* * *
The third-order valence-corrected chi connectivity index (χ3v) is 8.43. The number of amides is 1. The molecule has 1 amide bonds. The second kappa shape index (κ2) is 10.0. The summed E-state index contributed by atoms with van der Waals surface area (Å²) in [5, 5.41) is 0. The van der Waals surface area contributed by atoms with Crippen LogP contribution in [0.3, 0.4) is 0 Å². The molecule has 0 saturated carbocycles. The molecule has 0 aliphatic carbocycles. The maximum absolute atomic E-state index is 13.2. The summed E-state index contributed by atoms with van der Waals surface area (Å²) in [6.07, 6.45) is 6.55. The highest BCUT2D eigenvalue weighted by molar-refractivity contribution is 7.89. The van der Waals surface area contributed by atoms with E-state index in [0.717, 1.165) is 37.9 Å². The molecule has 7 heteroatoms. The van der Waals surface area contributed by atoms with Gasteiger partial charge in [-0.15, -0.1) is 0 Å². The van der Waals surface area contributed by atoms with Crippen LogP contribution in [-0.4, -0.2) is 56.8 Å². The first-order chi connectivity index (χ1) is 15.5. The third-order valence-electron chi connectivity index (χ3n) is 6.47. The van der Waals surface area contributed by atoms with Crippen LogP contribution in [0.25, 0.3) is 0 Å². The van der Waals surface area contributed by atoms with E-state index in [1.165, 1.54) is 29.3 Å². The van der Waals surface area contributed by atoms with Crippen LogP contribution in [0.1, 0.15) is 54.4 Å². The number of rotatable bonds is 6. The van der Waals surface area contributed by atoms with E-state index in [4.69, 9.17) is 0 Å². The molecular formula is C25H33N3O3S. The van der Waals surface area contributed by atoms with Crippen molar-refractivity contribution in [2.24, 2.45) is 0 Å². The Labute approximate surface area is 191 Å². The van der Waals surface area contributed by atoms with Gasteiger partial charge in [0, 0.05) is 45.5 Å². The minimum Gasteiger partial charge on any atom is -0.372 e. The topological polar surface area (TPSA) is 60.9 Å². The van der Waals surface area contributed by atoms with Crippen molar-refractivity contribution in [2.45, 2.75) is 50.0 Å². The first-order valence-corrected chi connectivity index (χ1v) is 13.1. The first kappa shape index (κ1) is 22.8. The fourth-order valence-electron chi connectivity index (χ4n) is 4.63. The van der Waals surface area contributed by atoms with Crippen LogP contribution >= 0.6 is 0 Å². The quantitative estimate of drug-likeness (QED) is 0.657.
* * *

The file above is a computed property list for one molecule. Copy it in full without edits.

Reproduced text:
The third-order valence-corrected chi connectivity index (χ3v) is 8.43. The number of amides is 1. The molecule has 1 amide bonds. The second kappa shape index (κ2) is 10.0. The summed E-state index contributed by atoms with van der Waals surface area (Å²) in [5, 5.41) is 0. The van der Waals surface area contributed by atoms with Crippen LogP contribution in [0.3, 0.4) is 0 Å². The molecule has 0 saturated carbocycles. The molecule has 0 aliphatic carbocycles. The maximum absolute atomic E-state index is 13.2. The summed E-state index contributed by atoms with van der Waals surface area (Å²) in [6.07, 6.45) is 6.55. The highest BCUT2D eigenvalue weighted by molar-refractivity contribution is 7.89. The van der Waals surface area contributed by atoms with E-state index in [0.717, 1.165) is 37.9 Å². The molecule has 7 heteroatoms. The van der Waals surface area contributed by atoms with Gasteiger partial charge in [-0.15, -0.1) is 0 Å². The van der Waals surface area contributed by atoms with Crippen LogP contribution in [-0.4, -0.2) is 56.8 Å². The first-order chi connectivity index (χ1) is 15.5. The third-order valence-electron chi connectivity index (χ3n) is 6.47. The van der Waals surface area contributed by atoms with Crippen LogP contribution in [0.25, 0.3) is 0 Å². The van der Waals surface area contributed by atoms with E-state index in [1.165, 1.54) is 29.3 Å². The van der Waals surface area contributed by atoms with Crippen LogP contribution in [0.1, 0.15) is 54.4 Å². The number of rotatable bonds is 6. The van der Waals surface area contributed by atoms with E-state index in [4.69, 9.17) is 0 Å². The molecular formula is C25H33N3O3S. The van der Waals surface area contributed by atoms with Crippen molar-refractivity contribution in [2.24, 2.45) is 0 Å². The Labute approximate surface area is 191 Å². The van der Waals surface area contributed by atoms with Gasteiger partial charge in [0, 0.05) is 45.5 Å². The minimum Gasteiger partial charge on any atom is -0.372 e. The topological polar surface area (TPSA) is 60.9 Å². The van der Waals surface area contributed by atoms with Crippen molar-refractivity contribution in [2.45, 2.75) is 50.0 Å². The first-order valence-corrected chi connectivity index (χ1v) is 13.1. The first kappa shape index (κ1) is 22.8. The fourth-order valence-electron chi connectivity index (χ4n) is 4.63. The van der Waals surface area contributed by atoms with Crippen LogP contribution >= 0.6 is 0 Å². The quantitative estimate of drug-likeness (QED) is 0.657.